But it is not the flogging of seamen or their conduct under the fire against a French man-of-war that is at the heart of Melville's novel. It is about the eternal struggle between good and evil - represented by the characters of Billy Budd and John Claggart, the Indomitable's master-at-arms - as the ship's captain, Edward Fairfax Vere, called "Starry Vere" by his men, is faced with the inescapable decision to hang Billy for having murdered Claggart.

The Metropolitan has cast the opera strongly: Peter Pears, at the age of 68, will sing the role of Vere, which he created in the Covent Garden premiere. The title role will be sung by baritone Richard Stilwell, whose residence is in Fairfax, Va., and who is now a leading baritone with both the Metropolitan and the New York City Opera.

No singer today knows more about Britten's music than his lifelong friend and artistic collaborator, Pears. In spite of the fact that his debut took place over 40 years ago, Pears has kept his voice in prime condition. Four years ago when he sang in the Met's first production of Britten's "Death in Venice," he was heard easily throughout the huge house, and his enunciation was so flawless that every syllable he sang could be understood. An important debut will take place at Tuesday night's "Budd," when the English conductor Raymond Leppard makes his first Met appearance.

The new season will be one of the longest in Met history, a total of 30 weeks during which 24 operas will be given for a total of around 210 performances. In addition to "Billy Budd," four other operas will enjoy new productions this year.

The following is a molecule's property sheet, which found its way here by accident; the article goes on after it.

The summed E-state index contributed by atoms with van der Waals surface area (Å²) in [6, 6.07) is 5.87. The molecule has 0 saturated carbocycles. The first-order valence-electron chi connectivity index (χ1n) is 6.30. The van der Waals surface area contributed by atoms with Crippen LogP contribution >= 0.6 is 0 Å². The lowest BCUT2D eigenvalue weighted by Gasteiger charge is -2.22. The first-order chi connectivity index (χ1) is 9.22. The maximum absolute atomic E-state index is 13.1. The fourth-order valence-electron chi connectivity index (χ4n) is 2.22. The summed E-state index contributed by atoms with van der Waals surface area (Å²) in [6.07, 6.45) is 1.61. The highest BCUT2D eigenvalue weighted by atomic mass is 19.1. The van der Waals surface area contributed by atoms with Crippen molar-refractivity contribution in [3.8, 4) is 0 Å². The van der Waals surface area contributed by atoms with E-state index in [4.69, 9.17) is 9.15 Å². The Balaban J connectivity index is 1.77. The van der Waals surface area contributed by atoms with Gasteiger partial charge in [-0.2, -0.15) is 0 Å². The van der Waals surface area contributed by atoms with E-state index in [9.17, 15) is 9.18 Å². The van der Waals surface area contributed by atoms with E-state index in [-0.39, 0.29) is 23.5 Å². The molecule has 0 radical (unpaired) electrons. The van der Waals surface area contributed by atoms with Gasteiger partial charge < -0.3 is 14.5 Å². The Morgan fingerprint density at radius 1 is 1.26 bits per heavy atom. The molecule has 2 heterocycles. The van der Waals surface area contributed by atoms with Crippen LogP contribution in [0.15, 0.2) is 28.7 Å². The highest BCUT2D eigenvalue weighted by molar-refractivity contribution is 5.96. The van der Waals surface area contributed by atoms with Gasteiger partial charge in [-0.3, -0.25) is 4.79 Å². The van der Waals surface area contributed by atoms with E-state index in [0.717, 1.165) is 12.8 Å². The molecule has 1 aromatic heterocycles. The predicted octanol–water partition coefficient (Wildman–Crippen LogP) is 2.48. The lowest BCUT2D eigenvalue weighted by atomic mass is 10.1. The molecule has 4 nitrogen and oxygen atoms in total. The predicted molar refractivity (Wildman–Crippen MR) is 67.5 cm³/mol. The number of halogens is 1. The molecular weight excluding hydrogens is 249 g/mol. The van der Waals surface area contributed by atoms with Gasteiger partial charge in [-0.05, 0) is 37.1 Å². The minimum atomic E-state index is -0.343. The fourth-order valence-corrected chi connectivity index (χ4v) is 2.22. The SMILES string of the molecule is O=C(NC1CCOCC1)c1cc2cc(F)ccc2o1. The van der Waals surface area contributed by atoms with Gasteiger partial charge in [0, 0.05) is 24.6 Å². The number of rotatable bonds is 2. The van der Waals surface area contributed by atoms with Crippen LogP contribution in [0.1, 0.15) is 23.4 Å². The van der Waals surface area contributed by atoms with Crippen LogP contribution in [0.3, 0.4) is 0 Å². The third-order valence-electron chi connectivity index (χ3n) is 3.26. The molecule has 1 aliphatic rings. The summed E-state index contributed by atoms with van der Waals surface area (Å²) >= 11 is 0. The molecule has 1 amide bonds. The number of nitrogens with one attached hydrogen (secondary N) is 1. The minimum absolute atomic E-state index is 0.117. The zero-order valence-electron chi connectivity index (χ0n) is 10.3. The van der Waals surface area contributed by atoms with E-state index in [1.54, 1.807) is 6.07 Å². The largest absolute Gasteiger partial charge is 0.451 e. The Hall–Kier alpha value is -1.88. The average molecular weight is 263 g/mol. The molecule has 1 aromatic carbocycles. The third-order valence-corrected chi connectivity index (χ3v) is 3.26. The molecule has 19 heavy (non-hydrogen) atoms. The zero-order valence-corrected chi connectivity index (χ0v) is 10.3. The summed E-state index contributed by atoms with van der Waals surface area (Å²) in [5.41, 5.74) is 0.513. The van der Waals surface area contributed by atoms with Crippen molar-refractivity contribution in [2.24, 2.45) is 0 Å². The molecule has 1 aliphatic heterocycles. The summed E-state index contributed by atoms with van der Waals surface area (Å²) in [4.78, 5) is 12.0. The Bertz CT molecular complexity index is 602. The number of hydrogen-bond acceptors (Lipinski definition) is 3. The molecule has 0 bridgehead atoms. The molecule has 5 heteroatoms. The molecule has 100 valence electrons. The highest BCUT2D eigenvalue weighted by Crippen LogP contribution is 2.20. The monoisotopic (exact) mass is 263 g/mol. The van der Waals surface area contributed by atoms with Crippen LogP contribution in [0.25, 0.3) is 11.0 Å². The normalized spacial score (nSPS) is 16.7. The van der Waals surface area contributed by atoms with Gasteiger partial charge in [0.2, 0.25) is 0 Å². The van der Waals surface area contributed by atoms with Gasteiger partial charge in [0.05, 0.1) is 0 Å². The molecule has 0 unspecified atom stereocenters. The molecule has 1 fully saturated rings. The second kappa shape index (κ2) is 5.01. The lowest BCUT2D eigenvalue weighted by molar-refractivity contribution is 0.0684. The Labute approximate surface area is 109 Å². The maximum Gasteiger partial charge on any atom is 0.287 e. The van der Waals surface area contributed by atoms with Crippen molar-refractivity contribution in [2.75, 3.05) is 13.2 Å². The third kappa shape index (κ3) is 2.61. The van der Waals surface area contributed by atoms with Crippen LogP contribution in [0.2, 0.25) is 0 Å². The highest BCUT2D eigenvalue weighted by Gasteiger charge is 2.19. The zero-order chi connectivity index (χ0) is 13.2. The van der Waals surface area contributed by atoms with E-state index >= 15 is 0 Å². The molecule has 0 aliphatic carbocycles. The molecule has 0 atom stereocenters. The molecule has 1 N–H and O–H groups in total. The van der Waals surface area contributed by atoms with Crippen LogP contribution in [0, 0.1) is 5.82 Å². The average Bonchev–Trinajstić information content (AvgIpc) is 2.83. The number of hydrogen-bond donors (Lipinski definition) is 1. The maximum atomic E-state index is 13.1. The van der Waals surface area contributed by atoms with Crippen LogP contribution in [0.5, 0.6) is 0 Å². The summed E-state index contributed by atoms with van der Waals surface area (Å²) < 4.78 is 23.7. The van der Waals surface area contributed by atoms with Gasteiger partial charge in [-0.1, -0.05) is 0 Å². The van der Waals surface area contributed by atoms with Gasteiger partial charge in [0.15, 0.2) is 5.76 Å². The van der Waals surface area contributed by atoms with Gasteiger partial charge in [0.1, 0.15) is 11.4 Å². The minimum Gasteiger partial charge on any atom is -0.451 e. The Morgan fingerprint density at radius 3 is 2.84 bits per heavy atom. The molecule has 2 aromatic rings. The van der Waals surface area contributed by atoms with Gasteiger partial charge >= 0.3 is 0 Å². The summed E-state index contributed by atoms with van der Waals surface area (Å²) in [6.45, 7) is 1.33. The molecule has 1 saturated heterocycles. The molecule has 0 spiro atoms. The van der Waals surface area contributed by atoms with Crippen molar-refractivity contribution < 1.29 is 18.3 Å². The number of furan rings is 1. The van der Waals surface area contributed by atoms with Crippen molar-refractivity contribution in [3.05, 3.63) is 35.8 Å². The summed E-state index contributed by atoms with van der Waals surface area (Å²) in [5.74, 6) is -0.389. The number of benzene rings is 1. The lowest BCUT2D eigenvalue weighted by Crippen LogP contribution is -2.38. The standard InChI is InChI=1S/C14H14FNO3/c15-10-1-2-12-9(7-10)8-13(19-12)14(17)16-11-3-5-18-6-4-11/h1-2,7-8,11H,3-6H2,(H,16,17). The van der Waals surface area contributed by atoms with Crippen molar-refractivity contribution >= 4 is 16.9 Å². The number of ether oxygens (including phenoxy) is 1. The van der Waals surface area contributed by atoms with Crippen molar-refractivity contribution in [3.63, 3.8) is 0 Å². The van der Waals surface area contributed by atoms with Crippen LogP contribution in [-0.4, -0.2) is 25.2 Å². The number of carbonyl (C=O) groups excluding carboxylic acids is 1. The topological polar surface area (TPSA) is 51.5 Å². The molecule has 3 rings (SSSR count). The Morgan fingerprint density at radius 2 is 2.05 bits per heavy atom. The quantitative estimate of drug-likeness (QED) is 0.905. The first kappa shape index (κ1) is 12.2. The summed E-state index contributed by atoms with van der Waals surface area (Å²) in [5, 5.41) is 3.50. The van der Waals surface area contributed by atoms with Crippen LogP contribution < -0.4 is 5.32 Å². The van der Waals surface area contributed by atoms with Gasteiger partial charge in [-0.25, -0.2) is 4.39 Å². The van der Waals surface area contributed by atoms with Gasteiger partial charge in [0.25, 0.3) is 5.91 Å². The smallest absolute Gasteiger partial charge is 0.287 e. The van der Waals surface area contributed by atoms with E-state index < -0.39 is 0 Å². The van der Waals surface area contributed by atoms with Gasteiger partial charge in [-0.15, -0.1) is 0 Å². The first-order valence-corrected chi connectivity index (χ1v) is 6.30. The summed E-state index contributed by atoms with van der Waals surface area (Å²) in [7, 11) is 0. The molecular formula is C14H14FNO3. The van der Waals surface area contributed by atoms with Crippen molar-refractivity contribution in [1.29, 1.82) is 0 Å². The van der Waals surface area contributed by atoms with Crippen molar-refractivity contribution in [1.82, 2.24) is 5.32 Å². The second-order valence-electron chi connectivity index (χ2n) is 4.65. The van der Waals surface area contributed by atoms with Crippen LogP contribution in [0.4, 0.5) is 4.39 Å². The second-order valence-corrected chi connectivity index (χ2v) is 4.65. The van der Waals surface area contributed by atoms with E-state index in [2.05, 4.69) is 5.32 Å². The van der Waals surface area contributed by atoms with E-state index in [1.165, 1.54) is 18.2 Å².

They are Verdi's "Don Carlo," Donizetti's "Don Pasquale," Wagner's "Flying Dutchman" and a greatly anticipated revival of "The Bartered Bride" by Smetana. The latter will enjoy the most luxuriant casting, with Jon Vickers and Nicolai Gedda in its major tenor roles, sporano Teresa Stratas and the giant Finnish bass, Martti Talvela. Among the world's great conductors, Karl Boehm is returning this season to lead Beethoven's "Fidelio."

There will be Metropolitan debuts of American sopranos Arleen Auger and Carol Neblett, Soviet artists Markvala Kashrashvili and Yuri Mazurok, and the Swedish baritone, Hakan Hagegard, who starred in the role of Papageno in the recent triumphant film version of Mozart's "Magic Flute."

The Metropolitan's music director James Levine, continues to assign himself such plums as the opening night plus "Otello" and "The Bartered Bride." He will hsare the podium with a dozen others including Boehm, Leppard, Erich Leinsdorf, Peter Maag and Michel Plasson. The last will have one of the top assignments of the season when he conducts Poulenc's "Dialogues of the Carmelites," which was first introduced to the Metropolitan two seasons ago.

In addition to the telecasts of "Otello" and "Bartered Bride," the Met will be seen as well as heard on Dec. 19 in Puccini's. "Tosca" and, later in the winter-on a date still to be announced in Verdi's "Luisa Miller." Its regular Saturday afternoon broadcasts will begin on Dec. 2 with "The Bartered Bride."